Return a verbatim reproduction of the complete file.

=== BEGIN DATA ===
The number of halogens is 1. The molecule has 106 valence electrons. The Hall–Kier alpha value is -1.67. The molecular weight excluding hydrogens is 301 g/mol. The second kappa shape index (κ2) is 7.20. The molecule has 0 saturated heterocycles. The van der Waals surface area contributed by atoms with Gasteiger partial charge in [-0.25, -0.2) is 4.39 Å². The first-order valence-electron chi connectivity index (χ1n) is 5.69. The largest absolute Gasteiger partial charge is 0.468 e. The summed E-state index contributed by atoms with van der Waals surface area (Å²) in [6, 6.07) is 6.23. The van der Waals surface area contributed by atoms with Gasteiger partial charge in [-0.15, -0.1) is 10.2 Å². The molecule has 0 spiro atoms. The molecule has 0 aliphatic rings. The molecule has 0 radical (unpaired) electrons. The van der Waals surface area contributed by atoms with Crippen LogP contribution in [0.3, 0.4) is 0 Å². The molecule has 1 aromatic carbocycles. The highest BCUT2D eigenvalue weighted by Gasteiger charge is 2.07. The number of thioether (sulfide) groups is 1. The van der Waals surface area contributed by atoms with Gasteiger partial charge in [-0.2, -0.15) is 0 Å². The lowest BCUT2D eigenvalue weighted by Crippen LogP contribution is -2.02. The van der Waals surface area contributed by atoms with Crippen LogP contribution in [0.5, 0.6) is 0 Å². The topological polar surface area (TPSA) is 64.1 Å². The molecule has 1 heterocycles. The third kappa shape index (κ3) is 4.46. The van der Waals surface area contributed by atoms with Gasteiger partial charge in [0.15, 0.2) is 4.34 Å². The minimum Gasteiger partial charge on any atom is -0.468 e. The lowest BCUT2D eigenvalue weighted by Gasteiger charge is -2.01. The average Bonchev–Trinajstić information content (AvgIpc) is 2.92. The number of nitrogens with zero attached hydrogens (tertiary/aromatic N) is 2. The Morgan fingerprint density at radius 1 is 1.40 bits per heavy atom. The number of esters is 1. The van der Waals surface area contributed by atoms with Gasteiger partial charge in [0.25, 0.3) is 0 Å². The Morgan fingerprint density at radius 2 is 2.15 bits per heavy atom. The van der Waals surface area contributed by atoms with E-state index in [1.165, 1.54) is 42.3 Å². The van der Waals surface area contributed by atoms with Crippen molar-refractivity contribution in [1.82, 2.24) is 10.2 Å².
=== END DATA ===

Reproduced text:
The number of halogens is 1. The molecule has 106 valence electrons. The Hall–Kier alpha value is -1.67. The molecular weight excluding hydrogens is 301 g/mol. The second kappa shape index (κ2) is 7.20. The molecule has 0 saturated heterocycles. The van der Waals surface area contributed by atoms with Gasteiger partial charge in [-0.25, -0.2) is 4.39 Å². The first-order valence-electron chi connectivity index (χ1n) is 5.69. The largest absolute Gasteiger partial charge is 0.468 e. The summed E-state index contributed by atoms with van der Waals surface area (Å²) in [6, 6.07) is 6.23. The van der Waals surface area contributed by atoms with Gasteiger partial charge in [-0.15, -0.1) is 10.2 Å². The molecule has 0 spiro atoms. The molecule has 0 aliphatic rings. The molecule has 0 radical (unpaired) electrons. The van der Waals surface area contributed by atoms with Crippen LogP contribution in [0.3, 0.4) is 0 Å². The molecule has 1 aromatic carbocycles. The highest BCUT2D eigenvalue weighted by Gasteiger charge is 2.07. The number of thioether (sulfide) groups is 1. The van der Waals surface area contributed by atoms with Gasteiger partial charge in [-0.2, -0.15) is 0 Å². The lowest BCUT2D eigenvalue weighted by Crippen LogP contribution is -2.02. The van der Waals surface area contributed by atoms with Crippen LogP contribution in [0.5, 0.6) is 0 Å². The topological polar surface area (TPSA) is 64.1 Å². The molecule has 1 heterocycles. The third kappa shape index (κ3) is 4.46. The van der Waals surface area contributed by atoms with Gasteiger partial charge in [0.15, 0.2) is 4.34 Å². The minimum Gasteiger partial charge on any atom is -0.468 e. The lowest BCUT2D eigenvalue weighted by Gasteiger charge is -2.01. The average Bonchev–Trinajstić information content (AvgIpc) is 2.92. The number of nitrogens with zero attached hydrogens (tertiary/aromatic N) is 2. The Morgan fingerprint density at radius 1 is 1.40 bits per heavy atom. The number of esters is 1. The van der Waals surface area contributed by atoms with Gasteiger partial charge in [0.25, 0.3) is 0 Å². The Morgan fingerprint density at radius 2 is 2.15 bits per heavy atom. The van der Waals surface area contributed by atoms with E-state index in [1.165, 1.54) is 42.3 Å². The van der Waals surface area contributed by atoms with Crippen molar-refractivity contribution in [1.82, 2.24) is 10.2 Å².